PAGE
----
Hawksbilled Sea Turtle © 2013 Monica Gunderson - All Rights Reserved; Unauthorized Reproduction Prohibited
About the Art.... Why Paint Sea Animals?
For some time, I painted and drew sea animals with a passion, and at times I still do when inspiration strikes. These creatures are beautiful and unique and deserve recognition. Several sea animals are endangered due to human contact, and what sparked my interest in painting them is the disaster from Japan's nuclear site, Fukushima, which had occurred from the earthquake in April 2011. This struck a chord with me because my hometown is located near Hanford, a nuclear site which was built next to the Columbia River in southeast Washington State.
Hanford was established in 1943 as part of the Manhattan project and was home to the B Reactor which was the first full-scale plutonium production reactor in the world. The plutonium manufactured was used to create the first nuclear bomb which was tested at the Trinity Site and was also used to make the atomic bomb, Fat Boy, detonated over Nagasaki, Japan during World War II on August 9, 1945. During the Cold War, Hanford expanded to include more reactors and plutonium processing plants which proceeded to create more nuclear arsenal as well as nuclear research. Unfortunately, early practices in nuclear waste disposal were inadequate being buried in unmarked areas throughout the Hanford Site. The plutonium production was shut down shortly after the cold War, but there is a large amount of nuclear waste buried throughout the area. Over the years, and even today, there have been multitudes of radioactive materials has leaked into the Columbia River, groundwater, soil, and even into the atmosphere within the Hanford Reach and surrounding areas, including cities such as my hometown, Tri-Cities Washington. Today, Hanford Washington is one of the most contaminated nuclear sites in the United States.
As in any city one grows up in, the schools tend to focus on what runs the economy within the area, the Tri-Cities economy is largely based off of the research at the Hanford Site. During my time living and growing up near this nuclear and testing facility site, I have learned to know and understand as well as seen firsthand the effects of nuclear leaks and hazards through teachings at school, school field trips to the Hanford Reach and Hanford Site as well as getting the chance to tour a (shut down) nuclear reactor, my own research, and my mother had also worked at the Hanford Site for some time.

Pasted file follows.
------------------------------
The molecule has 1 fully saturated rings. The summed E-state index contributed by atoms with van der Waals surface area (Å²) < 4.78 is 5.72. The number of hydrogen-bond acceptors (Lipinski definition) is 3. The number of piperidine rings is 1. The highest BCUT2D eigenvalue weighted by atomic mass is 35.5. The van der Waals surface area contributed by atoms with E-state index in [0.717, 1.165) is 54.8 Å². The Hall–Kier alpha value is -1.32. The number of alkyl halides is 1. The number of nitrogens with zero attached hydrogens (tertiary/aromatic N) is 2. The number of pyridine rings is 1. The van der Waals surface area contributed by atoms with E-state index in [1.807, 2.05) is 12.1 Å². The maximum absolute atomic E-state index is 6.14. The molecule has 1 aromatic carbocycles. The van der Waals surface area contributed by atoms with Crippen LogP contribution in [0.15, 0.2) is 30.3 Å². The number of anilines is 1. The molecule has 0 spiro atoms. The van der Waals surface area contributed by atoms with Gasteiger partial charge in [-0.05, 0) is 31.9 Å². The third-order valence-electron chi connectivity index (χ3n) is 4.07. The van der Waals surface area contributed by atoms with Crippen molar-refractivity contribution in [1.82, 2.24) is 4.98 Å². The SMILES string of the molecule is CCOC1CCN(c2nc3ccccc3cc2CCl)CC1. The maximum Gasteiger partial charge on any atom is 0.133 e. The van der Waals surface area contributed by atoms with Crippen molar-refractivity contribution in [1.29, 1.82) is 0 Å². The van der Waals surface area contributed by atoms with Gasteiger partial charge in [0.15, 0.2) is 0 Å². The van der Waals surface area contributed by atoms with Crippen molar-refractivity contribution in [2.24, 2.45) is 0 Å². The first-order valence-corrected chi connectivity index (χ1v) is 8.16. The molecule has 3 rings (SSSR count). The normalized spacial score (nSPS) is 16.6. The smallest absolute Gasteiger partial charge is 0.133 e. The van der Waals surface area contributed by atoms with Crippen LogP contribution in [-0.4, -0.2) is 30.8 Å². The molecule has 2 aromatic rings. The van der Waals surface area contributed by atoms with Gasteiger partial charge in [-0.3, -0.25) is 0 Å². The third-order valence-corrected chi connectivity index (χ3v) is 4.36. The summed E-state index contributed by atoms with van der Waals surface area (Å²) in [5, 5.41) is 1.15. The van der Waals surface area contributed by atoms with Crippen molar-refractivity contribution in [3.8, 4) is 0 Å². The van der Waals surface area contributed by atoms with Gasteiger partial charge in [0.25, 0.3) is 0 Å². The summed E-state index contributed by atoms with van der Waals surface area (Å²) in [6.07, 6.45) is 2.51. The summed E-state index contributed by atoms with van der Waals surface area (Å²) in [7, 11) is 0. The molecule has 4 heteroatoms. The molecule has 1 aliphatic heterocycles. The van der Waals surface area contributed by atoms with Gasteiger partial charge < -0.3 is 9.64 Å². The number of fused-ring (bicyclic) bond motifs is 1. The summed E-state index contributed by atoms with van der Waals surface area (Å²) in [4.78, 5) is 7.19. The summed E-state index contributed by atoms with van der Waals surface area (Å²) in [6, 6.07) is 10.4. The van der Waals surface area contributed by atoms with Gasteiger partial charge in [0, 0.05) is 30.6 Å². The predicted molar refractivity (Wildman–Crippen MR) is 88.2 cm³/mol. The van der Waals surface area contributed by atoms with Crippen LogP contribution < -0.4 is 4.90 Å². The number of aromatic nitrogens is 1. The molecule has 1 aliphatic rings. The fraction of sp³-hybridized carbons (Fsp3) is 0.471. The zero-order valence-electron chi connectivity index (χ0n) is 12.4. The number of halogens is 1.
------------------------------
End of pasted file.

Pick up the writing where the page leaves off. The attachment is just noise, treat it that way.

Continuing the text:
In addition to nuclear waste which was released in our oceans from Fukushima, Hanford (via the Columbia River) and other nuclear facilities built nearby the ocean and other waterways, there has been copious amounts of garbage accumulating in our oceans for several years and there is currently a large island of garbage floating in the Pacific Ocean called "Great Pacific Garbage Patch". This is disturbing because this garbage damages our oceans as well as the animals living in it and there has been evidence of sea faring animals ingesting garbage and dyeing from the accumulation of plastics within their stomachs. Our oceans hold the largest ecosystems on earth, generating over half of the world's oxygen and contain 97% of the world's water. It also holds a wealth of food source and materials used within medications, but the garbage, nuclear leaks, oil leaks, and other contaminants are ruining it, not only for the plants and animals that live within the oceans, but for us as well as those of the future. The knowledge and understanding of protecting our oceans and waterways is needed today, not tomorrow in order for our future generations' survival. We need to be ambassadors for the oceans, sea animals and plants before all is lost. I am in hopes my paintings will inspire people to be more cautious of our seas and oceans and look toward safe and renewable energy sources as well as resourceful thinking to improve and clean up the environment.